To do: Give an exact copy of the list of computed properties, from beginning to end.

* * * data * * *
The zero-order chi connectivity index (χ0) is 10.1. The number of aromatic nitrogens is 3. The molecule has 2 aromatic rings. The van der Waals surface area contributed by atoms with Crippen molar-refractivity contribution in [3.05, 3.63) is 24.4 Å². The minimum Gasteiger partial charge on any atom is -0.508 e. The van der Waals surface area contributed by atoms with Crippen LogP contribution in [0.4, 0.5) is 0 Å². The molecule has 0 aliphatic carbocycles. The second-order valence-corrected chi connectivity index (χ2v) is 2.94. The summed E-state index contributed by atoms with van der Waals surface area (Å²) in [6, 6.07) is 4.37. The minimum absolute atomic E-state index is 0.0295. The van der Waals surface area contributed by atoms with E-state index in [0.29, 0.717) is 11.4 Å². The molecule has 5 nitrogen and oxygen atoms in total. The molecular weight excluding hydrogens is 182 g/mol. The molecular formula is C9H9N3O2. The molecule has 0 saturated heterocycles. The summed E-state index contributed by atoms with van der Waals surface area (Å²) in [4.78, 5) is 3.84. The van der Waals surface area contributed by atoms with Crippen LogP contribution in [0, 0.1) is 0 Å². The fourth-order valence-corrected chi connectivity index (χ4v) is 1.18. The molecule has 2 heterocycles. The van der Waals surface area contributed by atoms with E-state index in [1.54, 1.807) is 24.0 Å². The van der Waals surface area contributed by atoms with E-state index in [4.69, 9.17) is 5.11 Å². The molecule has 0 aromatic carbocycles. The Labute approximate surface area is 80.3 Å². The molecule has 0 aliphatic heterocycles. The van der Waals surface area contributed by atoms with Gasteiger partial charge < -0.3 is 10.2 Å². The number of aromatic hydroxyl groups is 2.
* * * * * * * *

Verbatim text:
The zero-order chi connectivity index (χ0) is 10.1. The number of aromatic nitrogens is 3. The molecule has 2 aromatic rings. The van der Waals surface area contributed by atoms with Crippen molar-refractivity contribution in [3.05, 3.63) is 24.4 Å². The minimum Gasteiger partial charge on any atom is -0.508 e. The van der Waals surface area contributed by atoms with Crippen LogP contribution in [0.4, 0.5) is 0 Å². The molecule has 0 aliphatic carbocycles. The second-order valence-corrected chi connectivity index (χ2v) is 2.94. The summed E-state index contributed by atoms with van der Waals surface area (Å²) in [6, 6.07) is 4.37. The minimum absolute atomic E-state index is 0.0295. The van der Waals surface area contributed by atoms with E-state index in [0.29, 0.717) is 11.4 Å². The molecule has 5 nitrogen and oxygen atoms in total. The molecular weight excluding hydrogens is 182 g/mol. The molecular formula is C9H9N3O2. The molecule has 0 saturated heterocycles. The summed E-state index contributed by atoms with van der Waals surface area (Å²) in [4.78, 5) is 3.84. The van der Waals surface area contributed by atoms with Crippen LogP contribution in [0, 0.1) is 0 Å². The fourth-order valence-corrected chi connectivity index (χ4v) is 1.18. The molecule has 2 heterocycles. The van der Waals surface area contributed by atoms with E-state index in [1.54, 1.807) is 24.0 Å². The van der Waals surface area contributed by atoms with E-state index in [4.69, 9.17) is 5.11 Å². The molecule has 0 aromatic carbocycles. The Labute approximate surface area is 80.3 Å². The molecule has 0 aliphatic heterocycles. The van der Waals surface area contributed by atoms with Gasteiger partial charge < -0.3 is 10.2 Å². The number of aromatic hydroxyl groups is 2.